Federal Court Blocks Tax Avoidance Scheme
A federal court has temporarily stopped a Colorado couple from promoting their "expatriation/repatriation" tax avoidance scheme.
Chief Judge Lewis T. Babcock of the U.S. District Court for the District of Colorado issued a preliminary injunction barring the couple from selling advice that encouraged individuals to renounce their “United States citizenship” for “American citizenship” and stop paying federal income taxes.
The U.S. Department of Justice on Monday estimated that Austin Gary Cooper and his wife, Martha E. Cooper, charged as many as 2,000 people for their advice. For a $1,595 fee, customers received a package of documents to be filed with various federal agencies that would purportedly remove them from the federal tax rolls and seek a refund for taxes already paid.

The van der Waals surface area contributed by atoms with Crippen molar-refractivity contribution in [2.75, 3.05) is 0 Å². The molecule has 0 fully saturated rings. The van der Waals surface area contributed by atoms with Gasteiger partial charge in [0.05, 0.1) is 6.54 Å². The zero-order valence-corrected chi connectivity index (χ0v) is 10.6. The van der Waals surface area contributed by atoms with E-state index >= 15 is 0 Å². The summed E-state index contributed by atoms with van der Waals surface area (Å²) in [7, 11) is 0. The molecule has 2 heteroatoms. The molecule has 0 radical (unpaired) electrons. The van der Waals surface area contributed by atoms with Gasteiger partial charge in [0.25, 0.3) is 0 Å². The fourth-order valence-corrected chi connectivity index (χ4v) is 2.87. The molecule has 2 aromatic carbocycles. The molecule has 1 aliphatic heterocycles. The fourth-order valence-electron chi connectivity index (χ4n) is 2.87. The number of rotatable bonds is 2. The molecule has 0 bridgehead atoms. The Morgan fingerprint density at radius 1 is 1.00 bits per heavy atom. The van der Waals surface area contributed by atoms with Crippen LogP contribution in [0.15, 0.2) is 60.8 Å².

"The Department of Justice is committed to shutting down the promotion of tax scams," said Eileen J. O'Connor, assistant attorney general for the department's tax division. "People who participate in these scams can face sizable civil and criminal penalties, including substantial jail sentences."
Austin Gary Cooper said he didn't recognize the authority of the federal officials who issued the injunction. He is founder and trustee of The Ten Foundation and Taking Back America of Loveland, Colorado.